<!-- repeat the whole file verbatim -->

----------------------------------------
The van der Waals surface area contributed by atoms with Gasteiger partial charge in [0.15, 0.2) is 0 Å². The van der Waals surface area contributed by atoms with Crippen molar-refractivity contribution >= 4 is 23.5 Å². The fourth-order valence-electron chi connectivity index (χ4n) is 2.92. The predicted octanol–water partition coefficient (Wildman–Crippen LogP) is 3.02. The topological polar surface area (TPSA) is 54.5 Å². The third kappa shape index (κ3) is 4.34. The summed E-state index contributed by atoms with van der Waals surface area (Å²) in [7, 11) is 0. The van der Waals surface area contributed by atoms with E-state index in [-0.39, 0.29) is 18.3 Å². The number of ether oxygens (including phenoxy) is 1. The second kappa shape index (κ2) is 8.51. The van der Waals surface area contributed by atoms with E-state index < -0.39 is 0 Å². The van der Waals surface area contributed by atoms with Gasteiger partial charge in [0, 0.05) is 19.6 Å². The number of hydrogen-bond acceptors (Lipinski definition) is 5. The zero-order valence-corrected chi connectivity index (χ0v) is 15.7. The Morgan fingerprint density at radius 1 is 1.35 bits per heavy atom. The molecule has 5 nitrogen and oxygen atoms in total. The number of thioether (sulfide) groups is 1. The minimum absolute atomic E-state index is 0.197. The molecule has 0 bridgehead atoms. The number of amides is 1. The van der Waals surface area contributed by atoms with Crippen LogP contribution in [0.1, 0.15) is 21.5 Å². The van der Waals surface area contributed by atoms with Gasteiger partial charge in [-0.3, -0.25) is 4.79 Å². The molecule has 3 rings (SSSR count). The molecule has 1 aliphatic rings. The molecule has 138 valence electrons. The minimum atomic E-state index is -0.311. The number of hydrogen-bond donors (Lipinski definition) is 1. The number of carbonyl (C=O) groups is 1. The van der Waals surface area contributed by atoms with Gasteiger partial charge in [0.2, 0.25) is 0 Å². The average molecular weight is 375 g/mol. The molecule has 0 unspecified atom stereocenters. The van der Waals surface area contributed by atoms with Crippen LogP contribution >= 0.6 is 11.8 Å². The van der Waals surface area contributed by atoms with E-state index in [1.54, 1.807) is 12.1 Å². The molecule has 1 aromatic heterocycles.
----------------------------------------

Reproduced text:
The van der Waals surface area contributed by atoms with Gasteiger partial charge in [0.15, 0.2) is 0 Å². The van der Waals surface area contributed by atoms with Crippen molar-refractivity contribution >= 4 is 23.5 Å². The fourth-order valence-electron chi connectivity index (χ4n) is 2.92. The predicted octanol–water partition coefficient (Wildman–Crippen LogP) is 3.02. The topological polar surface area (TPSA) is 54.5 Å². The third kappa shape index (κ3) is 4.34. The summed E-state index contributed by atoms with van der Waals surface area (Å²) in [7, 11) is 0. The van der Waals surface area contributed by atoms with E-state index in [-0.39, 0.29) is 18.3 Å². The number of ether oxygens (including phenoxy) is 1. The second kappa shape index (κ2) is 8.51. The van der Waals surface area contributed by atoms with E-state index < -0.39 is 0 Å². The van der Waals surface area contributed by atoms with Gasteiger partial charge in [0, 0.05) is 19.6 Å². The number of hydrogen-bond acceptors (Lipinski definition) is 5. The zero-order valence-corrected chi connectivity index (χ0v) is 15.7. The Morgan fingerprint density at radius 1 is 1.35 bits per heavy atom. The molecule has 5 nitrogen and oxygen atoms in total. The number of thioether (sulfide) groups is 1. The minimum absolute atomic E-state index is 0.197. The molecule has 0 bridgehead atoms. The number of amides is 1. The van der Waals surface area contributed by atoms with Crippen LogP contribution in [0.1, 0.15) is 21.5 Å². The van der Waals surface area contributed by atoms with Gasteiger partial charge in [-0.3, -0.25) is 4.79 Å². The molecule has 3 rings (SSSR count). The molecule has 1 aliphatic rings. The molecule has 138 valence electrons. The minimum atomic E-state index is -0.311. The number of hydrogen-bond donors (Lipinski definition) is 1. The number of carbonyl (C=O) groups is 1. The van der Waals surface area contributed by atoms with Gasteiger partial charge in [0.2, 0.25) is 0 Å². The average molecular weight is 375 g/mol. The molecule has 0 unspecified atom stereocenters. The van der Waals surface area contributed by atoms with Crippen LogP contribution >= 0.6 is 11.8 Å². The van der Waals surface area contributed by atoms with E-state index in [1.54, 1.807) is 12.1 Å². The molecule has 1 aromatic heterocycles.